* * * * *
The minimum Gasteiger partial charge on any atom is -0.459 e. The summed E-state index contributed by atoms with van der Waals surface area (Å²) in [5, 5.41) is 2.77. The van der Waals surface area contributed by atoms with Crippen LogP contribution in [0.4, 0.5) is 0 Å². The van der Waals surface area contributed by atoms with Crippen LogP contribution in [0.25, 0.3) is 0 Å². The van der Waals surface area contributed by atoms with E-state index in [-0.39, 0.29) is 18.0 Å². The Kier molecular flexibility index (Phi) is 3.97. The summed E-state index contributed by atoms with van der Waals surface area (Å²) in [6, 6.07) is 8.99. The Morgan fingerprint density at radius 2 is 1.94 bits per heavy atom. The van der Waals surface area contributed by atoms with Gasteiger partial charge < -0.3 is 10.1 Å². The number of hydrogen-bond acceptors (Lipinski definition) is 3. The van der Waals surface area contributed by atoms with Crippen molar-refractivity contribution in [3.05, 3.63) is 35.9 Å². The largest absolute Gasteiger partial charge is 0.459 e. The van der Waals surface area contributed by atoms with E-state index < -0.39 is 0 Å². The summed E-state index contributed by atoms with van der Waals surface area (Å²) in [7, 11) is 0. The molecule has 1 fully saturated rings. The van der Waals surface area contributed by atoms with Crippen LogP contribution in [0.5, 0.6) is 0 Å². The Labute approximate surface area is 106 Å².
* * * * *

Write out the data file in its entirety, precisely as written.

The minimum Gasteiger partial charge on any atom is -0.459 e. The summed E-state index contributed by atoms with van der Waals surface area (Å²) in [5, 5.41) is 2.77. The van der Waals surface area contributed by atoms with Crippen LogP contribution in [0.4, 0.5) is 0 Å². The van der Waals surface area contributed by atoms with Crippen LogP contribution in [0.25, 0.3) is 0 Å². The van der Waals surface area contributed by atoms with E-state index in [-0.39, 0.29) is 18.0 Å². The Kier molecular flexibility index (Phi) is 3.97. The summed E-state index contributed by atoms with van der Waals surface area (Å²) in [6, 6.07) is 8.99. The Morgan fingerprint density at radius 2 is 1.94 bits per heavy atom. The van der Waals surface area contributed by atoms with Gasteiger partial charge < -0.3 is 10.1 Å². The number of hydrogen-bond acceptors (Lipinski definition) is 3. The van der Waals surface area contributed by atoms with Crippen molar-refractivity contribution in [3.05, 3.63) is 35.9 Å². The largest absolute Gasteiger partial charge is 0.459 e. The van der Waals surface area contributed by atoms with E-state index < -0.39 is 0 Å². The summed E-state index contributed by atoms with van der Waals surface area (Å²) in [7, 11) is 0. The molecule has 1 fully saturated rings. The van der Waals surface area contributed by atoms with Crippen LogP contribution in [0.5, 0.6) is 0 Å². The Labute approximate surface area is 106 Å².